The 1992 Indy 500 may be best known for its spectacular finish that saw Al Unser Jr. defeat Scott Goodyear by just 0.043 of a second, but that race is almost just as famous for how cold the weather was at the track that day.
ESPN reported that temperatures were in the 40s for the 76th Indy 500, but factoring in the wind chill meant that it felt more like the 20s. The winner of that race, Al Unser Jr., doesn't think the tire companies would have even allowed that race to be held if today's standards were enforced.
The cold track and chilly tires made it difficult for the race cars to grip the pavement, so drivers were more aggressive under yellow flags when attempting to warm up their equipment. This is what led to pole-sitter Roberto Guerrero crashing before the race even started.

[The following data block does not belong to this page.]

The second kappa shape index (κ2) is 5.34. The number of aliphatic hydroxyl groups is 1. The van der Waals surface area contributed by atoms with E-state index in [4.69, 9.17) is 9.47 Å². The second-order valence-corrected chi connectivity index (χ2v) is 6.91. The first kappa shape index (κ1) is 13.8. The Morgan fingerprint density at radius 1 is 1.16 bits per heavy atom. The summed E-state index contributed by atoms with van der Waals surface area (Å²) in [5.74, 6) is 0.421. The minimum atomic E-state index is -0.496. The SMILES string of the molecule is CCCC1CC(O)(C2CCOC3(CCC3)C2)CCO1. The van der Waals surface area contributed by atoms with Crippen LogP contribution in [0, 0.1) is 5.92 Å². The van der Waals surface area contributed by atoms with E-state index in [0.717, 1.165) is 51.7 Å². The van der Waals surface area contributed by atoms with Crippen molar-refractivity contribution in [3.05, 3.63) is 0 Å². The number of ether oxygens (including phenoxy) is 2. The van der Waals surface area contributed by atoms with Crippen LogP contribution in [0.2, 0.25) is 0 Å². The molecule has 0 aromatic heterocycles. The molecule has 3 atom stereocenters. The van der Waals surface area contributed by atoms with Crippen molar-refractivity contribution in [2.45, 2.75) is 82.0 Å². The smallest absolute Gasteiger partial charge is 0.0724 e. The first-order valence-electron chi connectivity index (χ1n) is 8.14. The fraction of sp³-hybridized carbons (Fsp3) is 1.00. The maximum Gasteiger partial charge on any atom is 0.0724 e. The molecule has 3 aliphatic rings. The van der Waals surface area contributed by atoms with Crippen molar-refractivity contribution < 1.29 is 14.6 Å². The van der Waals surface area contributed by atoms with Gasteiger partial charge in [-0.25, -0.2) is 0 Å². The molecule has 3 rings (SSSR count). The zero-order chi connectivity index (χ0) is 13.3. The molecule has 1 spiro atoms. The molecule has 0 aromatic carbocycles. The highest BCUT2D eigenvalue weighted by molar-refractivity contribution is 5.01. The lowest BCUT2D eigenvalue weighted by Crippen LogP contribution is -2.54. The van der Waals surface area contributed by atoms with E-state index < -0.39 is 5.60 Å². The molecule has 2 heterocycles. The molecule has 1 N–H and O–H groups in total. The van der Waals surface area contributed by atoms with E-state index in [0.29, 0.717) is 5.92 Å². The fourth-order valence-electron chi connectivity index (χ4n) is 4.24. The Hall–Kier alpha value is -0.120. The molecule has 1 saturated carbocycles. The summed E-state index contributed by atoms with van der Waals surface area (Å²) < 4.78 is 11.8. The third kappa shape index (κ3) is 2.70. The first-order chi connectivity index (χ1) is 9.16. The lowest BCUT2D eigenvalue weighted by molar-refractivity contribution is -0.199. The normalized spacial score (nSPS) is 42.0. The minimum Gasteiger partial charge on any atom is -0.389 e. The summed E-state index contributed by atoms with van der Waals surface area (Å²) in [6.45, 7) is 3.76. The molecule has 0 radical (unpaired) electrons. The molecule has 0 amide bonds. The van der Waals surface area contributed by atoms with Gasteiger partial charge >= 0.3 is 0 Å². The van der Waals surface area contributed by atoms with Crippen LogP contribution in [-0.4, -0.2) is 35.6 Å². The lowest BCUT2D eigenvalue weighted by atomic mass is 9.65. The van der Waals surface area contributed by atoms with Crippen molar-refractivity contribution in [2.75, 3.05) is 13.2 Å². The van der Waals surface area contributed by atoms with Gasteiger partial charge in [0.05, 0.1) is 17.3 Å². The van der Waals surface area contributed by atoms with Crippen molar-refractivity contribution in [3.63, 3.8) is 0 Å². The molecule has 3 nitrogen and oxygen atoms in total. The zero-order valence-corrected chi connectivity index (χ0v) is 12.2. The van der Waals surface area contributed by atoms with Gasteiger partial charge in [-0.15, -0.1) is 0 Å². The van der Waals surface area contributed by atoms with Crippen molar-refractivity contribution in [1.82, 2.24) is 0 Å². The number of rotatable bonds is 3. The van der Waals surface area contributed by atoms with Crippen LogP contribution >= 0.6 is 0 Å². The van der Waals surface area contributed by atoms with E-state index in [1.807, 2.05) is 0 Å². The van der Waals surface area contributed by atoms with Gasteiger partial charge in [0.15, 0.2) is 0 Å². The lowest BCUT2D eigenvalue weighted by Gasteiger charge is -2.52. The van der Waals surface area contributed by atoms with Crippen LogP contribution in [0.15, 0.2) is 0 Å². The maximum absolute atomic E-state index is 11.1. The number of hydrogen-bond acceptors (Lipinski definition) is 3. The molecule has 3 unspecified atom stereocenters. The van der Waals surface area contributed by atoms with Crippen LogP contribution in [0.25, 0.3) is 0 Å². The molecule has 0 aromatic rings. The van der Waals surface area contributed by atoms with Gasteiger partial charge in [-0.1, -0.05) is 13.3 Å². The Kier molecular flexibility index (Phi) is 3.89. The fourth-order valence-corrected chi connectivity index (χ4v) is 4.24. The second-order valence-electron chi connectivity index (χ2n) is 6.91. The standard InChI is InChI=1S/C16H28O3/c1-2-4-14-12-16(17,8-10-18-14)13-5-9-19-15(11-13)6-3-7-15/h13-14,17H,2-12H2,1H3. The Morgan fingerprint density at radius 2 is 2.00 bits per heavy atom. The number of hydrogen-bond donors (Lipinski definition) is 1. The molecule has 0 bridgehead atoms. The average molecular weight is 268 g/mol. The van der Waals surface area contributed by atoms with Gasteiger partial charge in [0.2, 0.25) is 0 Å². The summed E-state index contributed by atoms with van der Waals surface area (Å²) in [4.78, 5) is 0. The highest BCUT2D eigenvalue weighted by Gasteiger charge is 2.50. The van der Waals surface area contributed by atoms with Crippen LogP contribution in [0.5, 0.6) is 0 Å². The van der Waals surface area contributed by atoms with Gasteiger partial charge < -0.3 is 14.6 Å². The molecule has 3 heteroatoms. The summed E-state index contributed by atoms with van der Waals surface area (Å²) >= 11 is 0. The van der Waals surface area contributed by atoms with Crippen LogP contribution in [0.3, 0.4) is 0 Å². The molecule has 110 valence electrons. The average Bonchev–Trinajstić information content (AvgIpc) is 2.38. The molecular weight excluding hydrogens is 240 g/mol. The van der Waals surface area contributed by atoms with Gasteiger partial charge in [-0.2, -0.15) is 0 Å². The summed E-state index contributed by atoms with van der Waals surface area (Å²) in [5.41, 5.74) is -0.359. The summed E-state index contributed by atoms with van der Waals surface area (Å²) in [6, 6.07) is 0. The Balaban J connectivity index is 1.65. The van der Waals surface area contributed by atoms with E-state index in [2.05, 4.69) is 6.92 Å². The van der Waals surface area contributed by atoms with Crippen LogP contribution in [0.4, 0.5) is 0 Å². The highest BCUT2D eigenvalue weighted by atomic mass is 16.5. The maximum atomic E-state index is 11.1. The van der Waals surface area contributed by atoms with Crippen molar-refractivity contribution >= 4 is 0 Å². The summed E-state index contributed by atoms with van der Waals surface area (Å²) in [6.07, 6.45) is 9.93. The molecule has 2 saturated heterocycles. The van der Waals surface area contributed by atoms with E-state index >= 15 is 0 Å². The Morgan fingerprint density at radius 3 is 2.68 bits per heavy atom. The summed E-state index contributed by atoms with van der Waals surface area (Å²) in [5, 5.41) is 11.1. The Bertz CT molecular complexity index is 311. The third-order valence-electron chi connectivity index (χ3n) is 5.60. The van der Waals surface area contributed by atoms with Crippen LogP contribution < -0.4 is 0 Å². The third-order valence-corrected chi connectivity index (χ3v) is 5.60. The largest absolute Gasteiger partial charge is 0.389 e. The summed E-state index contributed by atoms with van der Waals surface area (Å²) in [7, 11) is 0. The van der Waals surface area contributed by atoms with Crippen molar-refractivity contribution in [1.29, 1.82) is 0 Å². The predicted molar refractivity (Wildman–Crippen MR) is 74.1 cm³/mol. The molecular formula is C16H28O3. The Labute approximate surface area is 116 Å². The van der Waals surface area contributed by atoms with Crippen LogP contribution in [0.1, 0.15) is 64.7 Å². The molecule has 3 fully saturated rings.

Unser said in a short video recently shared by Valvoline that he could work up a sweat once the racing actually started, but whenever a caution flag waved, he would be forced to slowly drive around the speedway as the chilling winds wrapped around his body. Worst yet, Unser didn't even think he had a chance to win as Michael Andretti was by far the class of the field thanks to a powerful new Ford engine, but a small belt broke on his motor with 11 laps to go, which put Unser in a fight with Scott Goodyear for the race victory.
During his final pit stop, Unser said his team "took as much wing out" of his car as possible, leaving his car loose in the corners. Feeling the back end of his car losing control in the last turn, Unser was forced to back off the gas pedal, which is the reason Goodyear made the finish so close.
The 1992 race is still the closest finish in Indy 500 history. You can hear Unser tell this story in his own words via the embedded video below.